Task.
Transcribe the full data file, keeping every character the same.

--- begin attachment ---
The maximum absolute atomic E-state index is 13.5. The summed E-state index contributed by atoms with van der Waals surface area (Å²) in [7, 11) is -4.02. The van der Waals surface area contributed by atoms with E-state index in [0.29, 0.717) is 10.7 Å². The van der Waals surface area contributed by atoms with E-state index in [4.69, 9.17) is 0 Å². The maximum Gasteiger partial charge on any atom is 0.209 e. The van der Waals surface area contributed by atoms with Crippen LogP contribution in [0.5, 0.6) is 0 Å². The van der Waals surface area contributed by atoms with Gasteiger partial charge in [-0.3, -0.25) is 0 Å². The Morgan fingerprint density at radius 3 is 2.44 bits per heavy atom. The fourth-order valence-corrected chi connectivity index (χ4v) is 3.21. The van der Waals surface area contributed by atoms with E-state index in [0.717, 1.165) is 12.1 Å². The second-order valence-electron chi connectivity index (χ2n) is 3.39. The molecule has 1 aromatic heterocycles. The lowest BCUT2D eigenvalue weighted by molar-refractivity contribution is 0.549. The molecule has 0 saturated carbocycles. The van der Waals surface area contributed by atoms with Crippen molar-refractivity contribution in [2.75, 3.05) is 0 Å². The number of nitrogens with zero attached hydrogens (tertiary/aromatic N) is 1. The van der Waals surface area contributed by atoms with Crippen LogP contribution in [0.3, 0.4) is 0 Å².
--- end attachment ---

The maximum absolute atomic E-state index is 13.5. The summed E-state index contributed by atoms with van der Waals surface area (Å²) in [7, 11) is -4.02. The van der Waals surface area contributed by atoms with E-state index in [0.29, 0.717) is 10.7 Å². The van der Waals surface area contributed by atoms with E-state index in [4.69, 9.17) is 0 Å². The maximum Gasteiger partial charge on any atom is 0.209 e. The van der Waals surface area contributed by atoms with Crippen LogP contribution in [0.5, 0.6) is 0 Å². The van der Waals surface area contributed by atoms with Gasteiger partial charge in [-0.3, -0.25) is 0 Å². The Morgan fingerprint density at radius 3 is 2.44 bits per heavy atom. The fourth-order valence-corrected chi connectivity index (χ4v) is 3.21. The van der Waals surface area contributed by atoms with E-state index in [0.717, 1.165) is 12.1 Å². The second-order valence-electron chi connectivity index (χ2n) is 3.39. The molecule has 1 aromatic heterocycles. The lowest BCUT2D eigenvalue weighted by molar-refractivity contribution is 0.549. The molecule has 0 saturated carbocycles. The van der Waals surface area contributed by atoms with Crippen molar-refractivity contribution in [2.75, 3.05) is 0 Å². The number of nitrogens with zero attached hydrogens (tertiary/aromatic N) is 1. The van der Waals surface area contributed by atoms with Crippen LogP contribution in [0.3, 0.4) is 0 Å².